There are two main types of pH imbalances in the body: acidosis and alkalosis. An increase in H+ ion levels in the blood causes pH levels to fall resulting in acidosis. A decrease in H+ levels causes pH levels to rise, making the blood more basic, or alkaline. These conditions can be caused by two kinds of disturbances to the buffers that control the body’s pH levels, which alter the acid-base balance. Metabolic and respiratory acidosis and alkalosis are the results of disruptions to the bicarbonate and carbonic acid components of the chemical buffers. Metabolic and respiratory acidosis result when pH levels fall due to an increase in H+ ions or a loss of bases causing the bodily fluids to become slightly acidic. Insufficient bicarbonate levels lower the pH levels of fluids in the digestive tract, resulting in metabolic acidosis. Respiratory acidosis is caused by excessive carbonic acid in the respiratory system, which lowers pH levels through the retention of CO2. Alkalosis is the result of opposite changes to the acid-base balance: excessive bicarbonate levels in the digestive system increases pH as H+ ion concentrations decrease, which causes fluids to become more basic. Insufficient carbonic acid levels are caused by excessive exhalation of CO2, resulting in respiratory alkalosis. Treatment for metabolic and respiratory acidosis and alkalosis varies depending on the underlying cause of the imbalance. Respiratory acidosis caused by hypoventilation can be treated with oxygen therapy and the help of breathing machines to help restore normal oxygen/carbon dioxide exchange, allowing the kidneys time to increase production of bicarbonate and reestablish the acid-base balance of the blood. Respiratory alkalosis caused by hyperventilation can be treated with inhalation of Continue reading >>

Simple Method Of Acid Base Balance Interpretation

Simple Method Of Acid Base Balance Interpretation

A FOUR STEP METHOD FOR INTERPRETATION OF ABGS Usefulness This method is simple, easy and can be used for the majority of ABGs. It only addresses acid-base balance and considers just 3 values. pH, PaCO2 HCO3- Step 1. Use pH to determine Acidosis or Alkalosis. ph < 7.35 7.35-7.45 > 7.45 Acidosis Normal or Compensated Alkalosis Step 2. Use PaCO2 to determine respiratory effect. PaCO2 < 35 35 -45 > 45 Tends toward alkalosis Causes high pH Neutralizes low pH Normal or Compensated Tends toward acidosis Causes low pH Neutralizes high pH Step 3. Assume metabolic cause when respiratory is ruled out. You'll be right most of the time if you remember this simple table: High pH Low pH Alkalosis Acidosis High PaCO2 Low PaCO2 High PaCO2 Low PaCO2 Metabolic Respiratory Respiratory Metabolic If PaCO2 is abnormal and pH is normal, it indicates compensation. pH > 7.4 would be a compensated alkalosis. pH < 7.4 would be a compensated acidosis. These steps will make more sense if we apply them to actual ABG values. Click here to interpret some ABG values using these steps. You may want to refer back to these steps (click on "linked" steps or use "BACK" button on your browser) or print out this page for reference. Step 4. Use HC03 to verify metabolic effect Normal HCO3- is 22-26 Please note: Remember, the first three steps apply to the majority of cases, but do not take into account: the possibility of complete compensation, but those cases are usually less serious, and instances of combined respiratory and metabolic imbalance, but those cases are pretty rare. "Combined" disturbance means HCO3- alters the pH in the same direction as the PaCO2. High PaCO2 and low HCO3- (acidosis) or Low PaCO2 and high HCO3- (alkalosis). Continue reading >>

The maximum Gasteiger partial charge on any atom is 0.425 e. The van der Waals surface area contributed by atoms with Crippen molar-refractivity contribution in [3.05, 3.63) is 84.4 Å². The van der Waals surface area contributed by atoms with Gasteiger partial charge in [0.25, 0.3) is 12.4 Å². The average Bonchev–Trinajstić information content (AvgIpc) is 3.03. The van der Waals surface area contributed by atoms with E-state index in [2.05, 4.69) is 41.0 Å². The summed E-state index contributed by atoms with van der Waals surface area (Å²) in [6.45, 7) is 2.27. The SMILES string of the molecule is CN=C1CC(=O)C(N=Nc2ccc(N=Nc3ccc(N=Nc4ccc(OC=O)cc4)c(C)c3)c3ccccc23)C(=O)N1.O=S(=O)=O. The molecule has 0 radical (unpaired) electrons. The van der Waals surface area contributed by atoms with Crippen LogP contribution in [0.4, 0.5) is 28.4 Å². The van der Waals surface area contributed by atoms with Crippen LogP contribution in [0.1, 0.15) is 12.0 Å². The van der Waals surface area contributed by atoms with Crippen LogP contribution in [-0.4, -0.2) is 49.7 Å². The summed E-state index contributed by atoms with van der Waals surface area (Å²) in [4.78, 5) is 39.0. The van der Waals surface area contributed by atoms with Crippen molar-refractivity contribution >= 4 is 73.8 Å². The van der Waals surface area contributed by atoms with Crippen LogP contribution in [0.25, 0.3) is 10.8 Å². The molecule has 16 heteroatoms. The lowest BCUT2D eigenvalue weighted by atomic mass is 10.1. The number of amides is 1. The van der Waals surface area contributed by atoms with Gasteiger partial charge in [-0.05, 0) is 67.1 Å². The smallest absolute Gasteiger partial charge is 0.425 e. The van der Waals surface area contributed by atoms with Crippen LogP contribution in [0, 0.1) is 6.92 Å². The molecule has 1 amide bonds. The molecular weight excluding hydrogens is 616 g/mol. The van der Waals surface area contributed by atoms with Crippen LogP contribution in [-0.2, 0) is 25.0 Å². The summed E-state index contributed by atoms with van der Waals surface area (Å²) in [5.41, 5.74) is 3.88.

Acidosis

Acidosis

When your body fluids contain too much acid, it’s known as acidosis. Acidosis occurs when your kidneys and lungs can’t keep your body’s pH in balance. Many of the body’s processes produce acid. Your lungs and kidneys can usually compensate for slight pH imbalances, but problems with these organs can lead to excess acid accumulating in your body. The acidity of your blood is measured by determining its pH. A lower pH means that your blood is more acidic, while a higher pH means that your blood is more basic. The pH of your blood should be around 7.4. According to the American Association for Clinical Chemistry (AACC), acidosis is characterized by a pH of 7.35 or lower. Alkalosis is characterized by a pH level of 7.45 or higher. While seemingly slight, these numerical differences can be serious. Acidosis can lead to numerous health issues, and it can even be life-threatening. There are two types of acidosis, each with various causes. The type of acidosis is categorized as either respiratory acidosis or metabolic acidosis, depending on the primary cause of your acidosis. Respiratory acidosis Respiratory acidosis occurs when too much CO2 builds up in the body. Normally, the lungs remove CO2 while you breathe. However, sometimes your body can’t get rid of enough CO2. This may happen due to: chronic airway conditions, like asthma injury to the chest obesity, which can make breathing difficult sedative misuse deformed chest structure Metabolic acidosis Metabolic acidosis starts in the kidneys instead of the lungs. It occurs when they can’t eliminate enough acid or when they get rid of too much base. There are three major forms of metabolic acidosis: Diabetic acidosis occurs in people with diabetes that’s poorly controlled. If your body lacks enough insulin, keton Continue reading >>